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EDS kicks off major Oceans Reform project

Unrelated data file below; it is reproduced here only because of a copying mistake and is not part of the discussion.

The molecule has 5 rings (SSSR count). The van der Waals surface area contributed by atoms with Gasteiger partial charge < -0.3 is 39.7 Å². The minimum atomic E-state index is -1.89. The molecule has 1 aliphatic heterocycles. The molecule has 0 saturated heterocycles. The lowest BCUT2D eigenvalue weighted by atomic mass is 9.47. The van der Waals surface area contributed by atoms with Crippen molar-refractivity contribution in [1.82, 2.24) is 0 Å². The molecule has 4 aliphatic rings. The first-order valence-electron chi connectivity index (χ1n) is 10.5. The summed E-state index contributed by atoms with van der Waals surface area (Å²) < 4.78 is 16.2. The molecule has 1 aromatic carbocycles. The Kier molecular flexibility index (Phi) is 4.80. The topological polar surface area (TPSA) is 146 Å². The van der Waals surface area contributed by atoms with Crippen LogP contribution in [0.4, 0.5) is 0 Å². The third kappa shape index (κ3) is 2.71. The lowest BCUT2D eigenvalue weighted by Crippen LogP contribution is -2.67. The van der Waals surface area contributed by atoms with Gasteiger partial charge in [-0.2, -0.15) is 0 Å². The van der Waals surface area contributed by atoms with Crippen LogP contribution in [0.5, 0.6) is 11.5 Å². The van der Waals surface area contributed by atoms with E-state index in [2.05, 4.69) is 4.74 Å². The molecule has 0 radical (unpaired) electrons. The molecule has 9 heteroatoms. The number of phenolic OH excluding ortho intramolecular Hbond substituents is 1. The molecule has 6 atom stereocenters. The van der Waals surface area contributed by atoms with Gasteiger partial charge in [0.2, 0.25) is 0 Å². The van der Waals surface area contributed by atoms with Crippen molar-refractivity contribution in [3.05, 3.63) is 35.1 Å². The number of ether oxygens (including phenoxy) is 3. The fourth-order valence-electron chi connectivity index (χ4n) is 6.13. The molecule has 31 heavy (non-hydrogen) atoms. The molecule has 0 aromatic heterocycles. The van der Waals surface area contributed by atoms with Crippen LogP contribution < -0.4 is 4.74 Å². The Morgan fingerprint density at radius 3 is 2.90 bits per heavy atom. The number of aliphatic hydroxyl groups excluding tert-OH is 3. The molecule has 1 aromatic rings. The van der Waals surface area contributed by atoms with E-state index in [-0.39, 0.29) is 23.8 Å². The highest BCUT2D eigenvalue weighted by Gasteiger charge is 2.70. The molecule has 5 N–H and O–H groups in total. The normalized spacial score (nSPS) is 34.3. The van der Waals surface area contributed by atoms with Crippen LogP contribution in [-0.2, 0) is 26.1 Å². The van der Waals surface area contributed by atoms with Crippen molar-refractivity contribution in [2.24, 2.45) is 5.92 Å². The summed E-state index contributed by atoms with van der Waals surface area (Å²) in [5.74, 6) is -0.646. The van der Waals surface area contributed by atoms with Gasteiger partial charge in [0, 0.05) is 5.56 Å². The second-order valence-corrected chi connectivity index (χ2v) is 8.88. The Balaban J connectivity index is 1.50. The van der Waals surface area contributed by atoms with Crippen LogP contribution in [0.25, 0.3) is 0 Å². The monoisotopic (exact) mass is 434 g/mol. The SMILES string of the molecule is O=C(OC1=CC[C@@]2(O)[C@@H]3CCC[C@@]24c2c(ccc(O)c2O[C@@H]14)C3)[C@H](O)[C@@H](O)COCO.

EDS has reached a major milestone in its project looking at the future of the oceans with the release today of a working paper titled The Breaking Wave: A conversation about reforming the oceans management system in Aotearoa New Zealand. The project builds on EDS’s previous extensive work on the marine environment and on resource management reform.  “The Government’s current reform agenda is focused on the terrestrial environment, with oceans receiving minimal attention. Our ocean realm is one of the largest in the world with many unique seabird populations, marine mammals and a fishery of significant economic importance to Aotearoa New Zealand,” said EDS’s Policy Director Raewyn Peart.  “We need to be thinking ahead to when the government will focus on the marine space. That’s why we’re progressing this project now, with an expectation that oceans reform will follow in the next few years,” said Raewyn Peart. “The current phase of the project is designed to stimulate a blue-skies conversation about reform,” said EDS senior researcher Dr Greg Severinsen.  “We’re presenting various options for change based on a series of themes – from the principles that could underpin a future system, to how we could deploy tools better and how we might fundamentally change legislative and institutional boundaries. For instance, should we combine legislation for the territorial sea and the exclusive economic zone? Should we integrate fisheries management with environmental management? Is there a future for formal marine spatial planning in Aotearoa New Zealand? And would there be merit in having a more integrated Oceans Agency or Oceans Ministry?  “There’s a wide-ranging conversation to be had here, and by no means does it mean that we need to scrap everything we’ve got now. But we feel that society has reached a significant reflection point where deep questions need to be asked and talked about constructively, whether it’s the way we fish, how we control land-based activities impacting on the seas, who has what rights and obligations, and what te Tiriti o Waitangi and tikanga Māori mean for oceans management.  “In this phase of the project we’re not making recommendations. The working paper we are releasing today simply presents our thinking so far. We’ve posed questions throughout, and welcome people’s constructive responses to them.  “We will consider all the feedback then produce a final report in early 2022. That will present three overall models for what a future system could look like,” concluded Dr Severinsen. Today’s working paper together with a summary version is available on the EDS website here. The project is jointly funded by the Ministry for the Environment, Department of Conservation, the Michael and Suzanne Borrin Foundation and the New Zealand Law Foundation.

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